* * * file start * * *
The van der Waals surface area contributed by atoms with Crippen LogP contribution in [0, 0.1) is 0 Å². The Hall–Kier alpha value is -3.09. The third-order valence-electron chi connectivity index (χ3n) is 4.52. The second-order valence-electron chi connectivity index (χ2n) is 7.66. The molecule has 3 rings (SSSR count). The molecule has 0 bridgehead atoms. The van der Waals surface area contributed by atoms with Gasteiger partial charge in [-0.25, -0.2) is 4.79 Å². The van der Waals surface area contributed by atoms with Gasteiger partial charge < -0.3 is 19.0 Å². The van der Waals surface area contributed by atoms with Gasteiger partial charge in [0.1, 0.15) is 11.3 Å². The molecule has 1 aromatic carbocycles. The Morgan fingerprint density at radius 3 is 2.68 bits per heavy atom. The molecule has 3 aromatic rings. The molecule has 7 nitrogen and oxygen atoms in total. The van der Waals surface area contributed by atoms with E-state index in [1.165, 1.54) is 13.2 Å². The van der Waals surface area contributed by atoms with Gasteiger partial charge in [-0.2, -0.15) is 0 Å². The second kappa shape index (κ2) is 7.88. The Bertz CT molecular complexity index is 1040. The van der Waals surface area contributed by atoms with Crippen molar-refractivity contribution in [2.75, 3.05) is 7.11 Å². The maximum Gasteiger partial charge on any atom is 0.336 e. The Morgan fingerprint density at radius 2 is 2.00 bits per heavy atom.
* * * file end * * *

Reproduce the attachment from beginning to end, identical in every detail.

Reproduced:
The van der Waals surface area contributed by atoms with Crippen LogP contribution in [0, 0.1) is 0 Å². The Hall–Kier alpha value is -3.09. The third-order valence-electron chi connectivity index (χ3n) is 4.52. The second-order valence-electron chi connectivity index (χ2n) is 7.66. The molecule has 3 rings (SSSR count). The molecule has 0 bridgehead atoms. The van der Waals surface area contributed by atoms with Gasteiger partial charge in [-0.25, -0.2) is 4.79 Å². The van der Waals surface area contributed by atoms with Gasteiger partial charge < -0.3 is 19.0 Å². The van der Waals surface area contributed by atoms with Gasteiger partial charge in [0.1, 0.15) is 11.3 Å². The molecule has 1 aromatic carbocycles. The Morgan fingerprint density at radius 3 is 2.68 bits per heavy atom. The molecule has 3 aromatic rings. The molecule has 7 nitrogen and oxygen atoms in total. The van der Waals surface area contributed by atoms with E-state index in [1.165, 1.54) is 13.2 Å². The van der Waals surface area contributed by atoms with Gasteiger partial charge in [-0.2, -0.15) is 0 Å². The second kappa shape index (κ2) is 7.88. The Bertz CT molecular complexity index is 1040. The van der Waals surface area contributed by atoms with Crippen molar-refractivity contribution in [2.75, 3.05) is 7.11 Å². The maximum Gasteiger partial charge on any atom is 0.336 e. The Morgan fingerprint density at radius 2 is 2.00 bits per heavy atom.